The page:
About Viking, conical and Slavic helmets
Viking, conical, and Slavic helmets are combined by its general type of fairly simple but functional construction – a dome with nose guard.
Viking helmets, also often called Norman, belong to a spangenhelm type.
One iron band circles wearer’s head while other two iron bands are crossed on top of the head riveted to the first one. Unfilled quarters are protected with four metal triangle-formed pieces (hard leather or felt with tightly placed metal rivets in its early versions).
Such construction type is one of the easiest to make, it needs less work, materials, and skills to produce. We can't call Viking-age blacksmiths unprofessional, when we see jewellery they made, therefore, many historians blame bog's iron as a problem of helmets' dome creating.
Nose guards or spectacles were riveted to the main iron band around brows region. But not all Norman helms were so laconic, some were upgraded with chainmail aventails or cheek guards.
Spangenhelms came to Norman lands from Eurasian prairies and, during early Medieval Ages, it was the most commonly used helm style.
Few surviving helmets also have rivet holes that were probably used for a kind of suspension. Additionally, Normans almost certainly wore felt caps under a helmet to soften its wearing.
Anyway, iron was difficult to produce during the Viking era – it was that expensive that even gold valued less. Accordingly, helms weren’t a common item at all. They were repaired and passed from parents to children remaining sometimes in use for centuries.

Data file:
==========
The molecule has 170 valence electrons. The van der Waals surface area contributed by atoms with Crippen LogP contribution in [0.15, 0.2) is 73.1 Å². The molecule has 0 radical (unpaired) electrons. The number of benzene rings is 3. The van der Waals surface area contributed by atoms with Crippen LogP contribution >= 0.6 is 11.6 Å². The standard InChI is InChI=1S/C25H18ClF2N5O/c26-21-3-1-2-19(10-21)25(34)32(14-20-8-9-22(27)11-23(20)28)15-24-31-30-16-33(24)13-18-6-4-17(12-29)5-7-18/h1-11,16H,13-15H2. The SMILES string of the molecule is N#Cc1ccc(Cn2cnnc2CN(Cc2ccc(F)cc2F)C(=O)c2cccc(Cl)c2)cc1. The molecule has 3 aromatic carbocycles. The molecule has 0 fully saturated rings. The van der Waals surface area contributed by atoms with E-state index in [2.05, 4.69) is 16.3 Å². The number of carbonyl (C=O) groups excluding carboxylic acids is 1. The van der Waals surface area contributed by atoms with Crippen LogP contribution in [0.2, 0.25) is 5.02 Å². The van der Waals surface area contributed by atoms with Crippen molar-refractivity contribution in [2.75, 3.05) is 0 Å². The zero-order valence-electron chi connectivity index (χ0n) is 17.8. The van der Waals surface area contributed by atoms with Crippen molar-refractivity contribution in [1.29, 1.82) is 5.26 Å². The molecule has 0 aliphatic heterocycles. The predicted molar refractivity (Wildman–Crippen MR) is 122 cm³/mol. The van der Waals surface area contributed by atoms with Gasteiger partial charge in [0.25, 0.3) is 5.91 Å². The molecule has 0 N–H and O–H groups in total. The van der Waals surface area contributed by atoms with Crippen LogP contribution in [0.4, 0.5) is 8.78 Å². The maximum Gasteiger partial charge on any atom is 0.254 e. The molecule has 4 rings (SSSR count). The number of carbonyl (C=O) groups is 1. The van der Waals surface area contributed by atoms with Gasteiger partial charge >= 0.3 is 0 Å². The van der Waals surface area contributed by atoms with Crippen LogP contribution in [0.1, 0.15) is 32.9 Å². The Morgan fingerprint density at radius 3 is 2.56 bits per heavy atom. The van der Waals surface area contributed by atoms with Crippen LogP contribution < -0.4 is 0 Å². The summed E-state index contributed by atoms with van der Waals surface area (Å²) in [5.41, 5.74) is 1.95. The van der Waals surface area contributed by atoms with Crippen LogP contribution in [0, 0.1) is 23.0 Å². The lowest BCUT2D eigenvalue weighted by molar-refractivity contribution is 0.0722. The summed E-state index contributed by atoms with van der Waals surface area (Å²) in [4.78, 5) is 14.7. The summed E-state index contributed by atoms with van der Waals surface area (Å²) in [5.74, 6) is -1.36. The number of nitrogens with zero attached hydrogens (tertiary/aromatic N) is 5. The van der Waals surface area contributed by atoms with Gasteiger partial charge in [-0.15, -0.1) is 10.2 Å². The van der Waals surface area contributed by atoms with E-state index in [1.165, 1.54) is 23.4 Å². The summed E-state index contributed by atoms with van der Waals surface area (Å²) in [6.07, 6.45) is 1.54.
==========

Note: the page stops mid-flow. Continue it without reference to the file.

Oh, and they had no horns! Those few horned helmets found are most likely ceremonial and burial ones.
Conical or nasal helmet evolved from spangenhelm replacing it to a large extent in the XI-XII centuries throughout Western Europe by the time of Norman conquest.
Particularly similar to Norman ones, they had similar construction (four metal sheets or hard leather attached to a metal framework plus a nasal) or were one-piece hammered. Therefore, they had no external framework but an additional rolls of metal on the nasal.
Unlike spangenhelm, conical one was, apparently, cone-shaped and could be crafted of a single iron sheet.
Its main characteristic – a nose-guard or "nasal" – protective strip of metal extended down from skull or browband over wearer’s nose.
As its ancestor, nasal helm could have a chainmail aventail or cheek guards.
Slavic helmets were very popular not only with the Slavic tribes but all over Kyivan Rus, among Varangian and Khazars.
Slavic helms' sphero-conical shape is an evidence of their clearly Eastern, however, not mongol origin. Moreover, after the Mongol invasions, they gradually disappeared.
This helms' type interesting feature was practically mandatory mount for the plume or sultan on top. Some were crowned with sharp peaks or "çiçak" – cones.
Chainmail aventail was often attached to helmet's bottom edge.
So if you need Viking, conical, or Slavic helm, Steel Mastery’s experienced blacksmiths are ready to forge one for you. Just place an order on our website using a convenient system of options and any of these cool helmets will be yours. If you want a custom model, write to us via [email protected], and we’ll create it for you.
Slavic and eastern helmets:
1 - Gradsko; 2 - Moravia; 3 - Olomouc; 4 - Black grave; 5 - Dnieper valley; 6 - Gnezdovo; 7 - Tagancha; 8 - Kuban region; 9 - Birch bark (Kovaly); 10 - Guiche in Poznan; 11 - a collection of the Jagiellonian University; 12 - the village of Tiflis in the Kuban.